February 11, 2018

Kidding Season

Why can't I have a baby goat?

That was my lament this weekend when I returned to Angeles Crest Creamery in the Antelope Valley to meet the new kids on the ranch.

But I didn't mean, "Why can't I have a baby goat as a pet?"

I was more bemoaning the fact that I couldn't be a mother to a baby goat. If I were to ever become a mother, thanks to my anatomy, genetics, and evolutionary legacy, I'd be stuck giving birth to a human.

It's always so interesting when there's a new herd of kids—and how, even at their tiny size, they're OK being away from their mothers, as long as they're together.

The mothers, however, are not.

The does are beside themselves if they can't see their babies in the herd, and they're relentless in calling out to them.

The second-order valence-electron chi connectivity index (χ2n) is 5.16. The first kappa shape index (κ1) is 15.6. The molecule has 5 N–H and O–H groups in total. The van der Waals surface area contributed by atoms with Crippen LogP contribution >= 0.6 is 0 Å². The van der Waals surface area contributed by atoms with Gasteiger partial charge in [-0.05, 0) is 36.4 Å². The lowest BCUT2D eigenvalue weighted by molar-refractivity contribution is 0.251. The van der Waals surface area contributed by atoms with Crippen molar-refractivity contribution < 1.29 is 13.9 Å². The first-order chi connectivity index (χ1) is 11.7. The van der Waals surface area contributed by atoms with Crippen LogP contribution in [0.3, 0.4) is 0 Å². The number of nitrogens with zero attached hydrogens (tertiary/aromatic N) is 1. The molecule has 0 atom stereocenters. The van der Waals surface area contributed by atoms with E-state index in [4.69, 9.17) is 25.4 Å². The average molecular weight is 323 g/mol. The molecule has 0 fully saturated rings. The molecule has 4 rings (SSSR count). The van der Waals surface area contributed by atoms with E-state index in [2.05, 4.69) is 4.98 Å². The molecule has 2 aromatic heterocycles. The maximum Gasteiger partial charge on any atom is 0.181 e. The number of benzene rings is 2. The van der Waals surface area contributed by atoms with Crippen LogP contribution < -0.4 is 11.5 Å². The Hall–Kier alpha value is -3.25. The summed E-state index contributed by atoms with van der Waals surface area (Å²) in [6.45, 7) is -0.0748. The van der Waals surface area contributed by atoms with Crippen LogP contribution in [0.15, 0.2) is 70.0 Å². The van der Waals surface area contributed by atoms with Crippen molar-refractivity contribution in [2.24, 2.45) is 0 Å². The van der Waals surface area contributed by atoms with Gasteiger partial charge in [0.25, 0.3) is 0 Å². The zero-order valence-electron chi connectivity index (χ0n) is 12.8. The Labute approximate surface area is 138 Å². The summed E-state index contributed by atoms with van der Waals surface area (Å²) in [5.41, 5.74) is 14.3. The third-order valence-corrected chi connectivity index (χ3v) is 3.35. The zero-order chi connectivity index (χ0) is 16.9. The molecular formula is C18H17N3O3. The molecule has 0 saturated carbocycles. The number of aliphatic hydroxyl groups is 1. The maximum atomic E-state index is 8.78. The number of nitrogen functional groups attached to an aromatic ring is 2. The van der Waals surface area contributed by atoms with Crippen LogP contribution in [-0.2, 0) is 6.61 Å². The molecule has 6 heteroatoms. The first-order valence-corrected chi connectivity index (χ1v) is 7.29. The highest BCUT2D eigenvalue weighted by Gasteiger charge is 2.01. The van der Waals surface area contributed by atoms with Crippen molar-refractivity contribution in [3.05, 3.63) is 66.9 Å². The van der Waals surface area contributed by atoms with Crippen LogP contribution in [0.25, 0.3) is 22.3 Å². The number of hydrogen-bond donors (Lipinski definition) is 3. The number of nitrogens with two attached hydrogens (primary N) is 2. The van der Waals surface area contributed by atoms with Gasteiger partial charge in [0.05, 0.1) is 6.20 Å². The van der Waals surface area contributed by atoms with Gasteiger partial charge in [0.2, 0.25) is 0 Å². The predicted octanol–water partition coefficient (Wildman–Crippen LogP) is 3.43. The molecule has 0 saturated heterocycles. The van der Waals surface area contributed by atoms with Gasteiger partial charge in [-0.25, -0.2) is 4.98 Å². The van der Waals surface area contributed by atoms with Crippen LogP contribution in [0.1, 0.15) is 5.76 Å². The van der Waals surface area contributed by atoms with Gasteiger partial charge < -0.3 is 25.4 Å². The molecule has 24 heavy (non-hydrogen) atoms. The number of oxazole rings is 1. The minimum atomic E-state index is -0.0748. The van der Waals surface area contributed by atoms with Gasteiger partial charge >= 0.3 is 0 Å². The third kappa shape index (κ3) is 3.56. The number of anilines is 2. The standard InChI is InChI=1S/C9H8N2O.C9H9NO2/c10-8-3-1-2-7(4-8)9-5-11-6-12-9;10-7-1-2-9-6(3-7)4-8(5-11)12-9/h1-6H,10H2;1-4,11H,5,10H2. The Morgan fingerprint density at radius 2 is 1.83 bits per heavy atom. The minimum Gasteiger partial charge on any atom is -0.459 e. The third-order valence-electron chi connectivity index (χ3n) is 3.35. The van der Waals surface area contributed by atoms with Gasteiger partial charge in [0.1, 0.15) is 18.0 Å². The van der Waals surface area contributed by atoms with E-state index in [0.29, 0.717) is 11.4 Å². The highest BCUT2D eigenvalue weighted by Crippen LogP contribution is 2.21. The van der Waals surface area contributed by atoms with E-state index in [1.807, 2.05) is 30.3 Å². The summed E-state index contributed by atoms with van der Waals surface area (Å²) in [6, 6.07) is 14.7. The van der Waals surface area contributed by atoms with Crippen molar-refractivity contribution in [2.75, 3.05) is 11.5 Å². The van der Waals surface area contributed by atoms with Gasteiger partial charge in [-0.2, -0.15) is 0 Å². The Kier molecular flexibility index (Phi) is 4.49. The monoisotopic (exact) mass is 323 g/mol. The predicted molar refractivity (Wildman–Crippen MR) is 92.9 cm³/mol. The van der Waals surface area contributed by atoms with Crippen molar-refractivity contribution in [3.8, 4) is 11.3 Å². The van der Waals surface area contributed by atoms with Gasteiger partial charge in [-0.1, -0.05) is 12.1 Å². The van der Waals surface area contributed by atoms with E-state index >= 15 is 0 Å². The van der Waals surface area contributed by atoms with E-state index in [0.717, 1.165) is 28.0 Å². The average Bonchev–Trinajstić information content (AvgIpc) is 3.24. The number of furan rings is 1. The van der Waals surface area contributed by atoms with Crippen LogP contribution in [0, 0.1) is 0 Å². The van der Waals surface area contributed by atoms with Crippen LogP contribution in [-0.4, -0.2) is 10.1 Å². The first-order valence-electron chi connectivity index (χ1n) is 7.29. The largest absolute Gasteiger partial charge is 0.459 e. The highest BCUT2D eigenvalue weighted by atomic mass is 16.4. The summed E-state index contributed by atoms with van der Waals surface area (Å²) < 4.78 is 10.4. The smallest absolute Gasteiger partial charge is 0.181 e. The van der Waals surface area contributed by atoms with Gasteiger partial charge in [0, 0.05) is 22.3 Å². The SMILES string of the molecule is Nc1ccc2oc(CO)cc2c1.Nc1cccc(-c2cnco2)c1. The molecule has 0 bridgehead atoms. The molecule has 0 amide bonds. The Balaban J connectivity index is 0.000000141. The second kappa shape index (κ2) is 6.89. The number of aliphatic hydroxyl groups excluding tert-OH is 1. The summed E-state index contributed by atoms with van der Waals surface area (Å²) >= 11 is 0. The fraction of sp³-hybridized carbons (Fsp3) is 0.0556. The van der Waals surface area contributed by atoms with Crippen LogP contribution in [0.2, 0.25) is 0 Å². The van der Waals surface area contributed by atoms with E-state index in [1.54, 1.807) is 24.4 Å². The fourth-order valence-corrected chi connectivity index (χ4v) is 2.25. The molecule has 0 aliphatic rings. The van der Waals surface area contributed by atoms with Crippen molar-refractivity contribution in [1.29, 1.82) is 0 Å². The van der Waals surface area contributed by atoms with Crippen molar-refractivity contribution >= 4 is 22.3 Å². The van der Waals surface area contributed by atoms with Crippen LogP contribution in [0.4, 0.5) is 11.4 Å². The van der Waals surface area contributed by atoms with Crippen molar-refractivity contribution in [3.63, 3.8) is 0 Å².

But all it takes is getting them within view ever so briefly, and all is calm again.

There's some Darwinian adaptation that certain animals (like humans) have that make them attracted to babies—to want to have them, take care of them, and ensure their survival.

I seem to only have that with kids of the cloven hoof—not kids of the sucking thumb variety.

I don't know why, really—because they're not all that different.

One of the baby goats at Angeles Crest this weekend took to sucking my thumb, since it didn't have one of its own.

It pressed my finger against the hard palate of the roof of its mouth and worked its tongue against the underside, while its lips puckered around it.

All goats—regardless of age—can be a bit nibbly (as evidenced by the chewed-up hem of one of my shirts), a behavior you don't want to necessarily encourage in them...

...but I was so happy to be a human pacifier for that kid.

Goats just naturally look like they're smiling...

...but I think at Angeles Crest Creamery, they truly are happy.

And that's more than I can say for most babies who eventually learn to stand upright and walk on two legs.

Related Posts:
Photo Essay: Hiking with Baby Goats
A Mother-Not-to-Be

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